Subject: General Tech, Graphics Cards, Cases and Cooling | September 15, 2014 - 09:50 PM | Scott Michaud
Tagged: amd, R9, r9 390x, liquid cooler, liquid cooling, liquid cooling system, asetek
Less than a year after the launch of AMD's R9 290X, we are beginning to hear rumors of a follow-up. What is being called the R9 390X, because if it is called anything else, then that was a very short-lived branding scheme, might be liquid cooled. This would be the first single-processor, reference graphics card to have an integrated water cooler. That said, the public evidence is not as firm as I would normally like.
Image Credit: Baidu Forums
According to Tom's Hardware, Asetek is working on a liquid-cooled design for "an undisclosed OEM". The product is expected to ship during the first half of 2015 and the press release claims that it will "continue Asetek's success in the growing liquid cooling market". Technically, this could be a collaboration with an AIB partner, not necessarily a GPU developer. That said, the leaked photograph looks like a reference card.
We don't really know anything more than this. I would expect that it will be a refresh based on Hawaii, but that is pure speculation. I have no evidence to support that.
Personally, I would hope that a standalone air-cooled model would be available. While I have no experience with liquid cooling, it seems like a bit extra of a burden that not all purchasers of a top-of-the-line single GPU add-in board would want to bare. Specifically, placing the radiator if their case even supports it. That said, having a high-performing reference card will probably make the initial benchmarks look extra impressive, which could be a win in itself.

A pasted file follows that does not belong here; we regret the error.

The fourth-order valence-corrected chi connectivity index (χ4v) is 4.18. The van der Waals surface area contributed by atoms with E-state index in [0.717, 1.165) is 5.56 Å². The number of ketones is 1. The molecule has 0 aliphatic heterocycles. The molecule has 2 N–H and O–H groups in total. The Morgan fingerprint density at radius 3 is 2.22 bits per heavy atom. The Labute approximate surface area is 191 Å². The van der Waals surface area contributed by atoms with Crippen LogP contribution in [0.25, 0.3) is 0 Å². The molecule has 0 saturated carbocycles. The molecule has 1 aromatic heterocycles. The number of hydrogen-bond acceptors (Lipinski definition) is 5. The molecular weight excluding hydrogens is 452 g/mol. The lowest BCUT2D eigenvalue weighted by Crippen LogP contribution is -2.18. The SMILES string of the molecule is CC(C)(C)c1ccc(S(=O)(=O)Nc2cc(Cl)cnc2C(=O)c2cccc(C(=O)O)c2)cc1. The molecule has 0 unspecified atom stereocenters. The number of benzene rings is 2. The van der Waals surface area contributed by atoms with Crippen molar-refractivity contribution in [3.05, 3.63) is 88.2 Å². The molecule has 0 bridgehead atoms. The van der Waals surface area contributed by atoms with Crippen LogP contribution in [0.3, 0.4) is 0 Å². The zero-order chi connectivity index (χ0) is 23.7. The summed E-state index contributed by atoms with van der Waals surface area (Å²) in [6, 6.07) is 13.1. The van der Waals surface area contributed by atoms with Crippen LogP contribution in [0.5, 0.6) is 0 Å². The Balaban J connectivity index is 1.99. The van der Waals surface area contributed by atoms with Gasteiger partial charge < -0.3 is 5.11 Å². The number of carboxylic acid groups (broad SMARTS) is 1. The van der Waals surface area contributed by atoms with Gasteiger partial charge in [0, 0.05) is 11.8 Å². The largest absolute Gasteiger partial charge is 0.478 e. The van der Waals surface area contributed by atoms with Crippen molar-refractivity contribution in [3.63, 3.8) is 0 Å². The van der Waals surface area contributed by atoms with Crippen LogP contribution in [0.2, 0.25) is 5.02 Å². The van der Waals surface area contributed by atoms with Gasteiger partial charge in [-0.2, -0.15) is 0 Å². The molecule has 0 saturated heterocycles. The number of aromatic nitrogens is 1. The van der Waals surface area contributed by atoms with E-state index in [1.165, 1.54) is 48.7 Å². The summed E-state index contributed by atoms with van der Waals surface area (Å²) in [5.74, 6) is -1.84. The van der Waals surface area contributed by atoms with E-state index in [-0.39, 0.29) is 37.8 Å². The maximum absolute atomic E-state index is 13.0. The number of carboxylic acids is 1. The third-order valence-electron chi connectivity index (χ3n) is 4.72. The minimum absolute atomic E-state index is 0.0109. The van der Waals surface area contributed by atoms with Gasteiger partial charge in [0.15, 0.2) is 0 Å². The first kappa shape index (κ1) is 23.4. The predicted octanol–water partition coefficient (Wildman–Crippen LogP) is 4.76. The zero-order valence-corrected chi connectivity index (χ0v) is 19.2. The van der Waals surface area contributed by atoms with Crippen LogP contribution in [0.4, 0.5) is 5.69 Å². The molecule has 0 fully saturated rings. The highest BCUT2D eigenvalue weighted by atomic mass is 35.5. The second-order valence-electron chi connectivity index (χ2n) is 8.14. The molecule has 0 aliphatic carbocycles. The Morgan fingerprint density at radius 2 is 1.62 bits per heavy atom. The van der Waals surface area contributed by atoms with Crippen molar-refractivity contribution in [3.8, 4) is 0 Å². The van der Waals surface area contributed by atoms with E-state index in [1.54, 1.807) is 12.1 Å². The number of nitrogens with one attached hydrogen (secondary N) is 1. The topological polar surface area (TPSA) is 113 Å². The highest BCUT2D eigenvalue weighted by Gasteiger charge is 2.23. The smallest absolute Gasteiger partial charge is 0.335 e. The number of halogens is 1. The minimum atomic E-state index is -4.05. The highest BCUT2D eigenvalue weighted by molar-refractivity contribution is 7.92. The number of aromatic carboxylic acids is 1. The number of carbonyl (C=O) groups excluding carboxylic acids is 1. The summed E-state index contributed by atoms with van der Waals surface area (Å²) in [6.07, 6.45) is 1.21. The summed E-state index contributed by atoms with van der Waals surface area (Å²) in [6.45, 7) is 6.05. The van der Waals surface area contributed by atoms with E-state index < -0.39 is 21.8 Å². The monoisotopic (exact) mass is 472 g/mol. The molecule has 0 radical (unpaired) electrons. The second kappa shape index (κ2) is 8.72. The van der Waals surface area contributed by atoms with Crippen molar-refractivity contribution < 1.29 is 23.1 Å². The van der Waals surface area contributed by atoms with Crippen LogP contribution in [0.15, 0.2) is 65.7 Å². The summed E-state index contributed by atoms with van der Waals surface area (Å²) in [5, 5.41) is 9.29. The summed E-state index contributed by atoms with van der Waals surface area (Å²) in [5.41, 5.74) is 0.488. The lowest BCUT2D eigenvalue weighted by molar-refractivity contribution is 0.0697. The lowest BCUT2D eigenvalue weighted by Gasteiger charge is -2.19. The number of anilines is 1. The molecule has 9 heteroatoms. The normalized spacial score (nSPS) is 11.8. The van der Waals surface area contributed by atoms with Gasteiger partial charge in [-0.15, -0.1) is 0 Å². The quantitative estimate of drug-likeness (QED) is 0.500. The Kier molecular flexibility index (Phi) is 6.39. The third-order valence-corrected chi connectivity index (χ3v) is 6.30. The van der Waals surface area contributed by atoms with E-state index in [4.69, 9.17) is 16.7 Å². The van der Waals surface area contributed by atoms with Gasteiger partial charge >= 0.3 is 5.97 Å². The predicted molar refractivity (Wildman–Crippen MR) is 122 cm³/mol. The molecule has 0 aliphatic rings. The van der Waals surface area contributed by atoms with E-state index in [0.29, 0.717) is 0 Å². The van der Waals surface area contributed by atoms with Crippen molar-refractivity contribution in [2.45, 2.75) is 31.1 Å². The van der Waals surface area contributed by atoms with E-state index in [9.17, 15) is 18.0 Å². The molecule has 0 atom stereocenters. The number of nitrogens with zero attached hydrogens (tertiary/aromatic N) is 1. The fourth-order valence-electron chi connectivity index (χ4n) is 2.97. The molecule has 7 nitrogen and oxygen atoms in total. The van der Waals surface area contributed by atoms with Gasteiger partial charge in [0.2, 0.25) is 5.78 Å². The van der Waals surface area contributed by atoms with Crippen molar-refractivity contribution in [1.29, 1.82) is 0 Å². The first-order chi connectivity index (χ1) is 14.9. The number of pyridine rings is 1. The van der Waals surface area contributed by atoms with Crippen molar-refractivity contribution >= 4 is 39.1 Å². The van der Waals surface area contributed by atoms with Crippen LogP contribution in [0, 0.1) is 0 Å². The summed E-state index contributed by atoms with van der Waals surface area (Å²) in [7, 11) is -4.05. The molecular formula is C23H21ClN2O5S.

Subject: Cases and Cooling | January 21, 2014 - 12:36 AM | Jeremy Hellstrom
Tagged: coolermaster, Nepton 280L, liquid cooling system
FrostyTech have seen a lot of coolers over the years, lately there has been a large influx of liquid cooling systems to review which for the most part all perform relatively the same. It has been a long time since they saw a new product offer a big increase in performance but Coolermaster came through with their new Nepton 280L. Part of the great performance is likely due to the heat exchanger, 30mm thick and 311x140mm in size with a pair of 140mm PWM fans to allow you to choose the most powerful cooling possible or to reduce fan noise at the cost of temperature. On high nothing could touch this cooler and even better, it stayed near the top when running quietly and you can pick it up for $150.
"Coolermaster's Nepton 280L is the best performing all-in-one CPU watercooler Frostytech has tested... thus far. More surprisingly for us, the Nepton 280L managed to rise to the top of the 200W Intel LGA2011, 150W & 85W Intel LGA115x/775 and 125W AMD synthetic thermal heatsink test results charts. After testing +750 CPU thermal solutions, it's kind of nice to be surprised."
Here are some more Cases & Cooling reviews from around the web:
- NZXT Kraken G10 Liquid Cooling GPU Adapter Review @ HiTech Legion
- Corsair Hydro H105 CPU Cooler @ Kitguru
- Zalman LQ320 Liquid Cooling System Review @ Frostytech
- be quiet! Dark Rock 2 CPU Cooler @ TechwareLabs
- Antec Nineteen Hundred Ultimate Gaming Case @ NikKTech
- Fractal Design Node 304 Mini-ITX Case Review @ Legit Reviews
- NZXT Phantom 530 @ Kitguru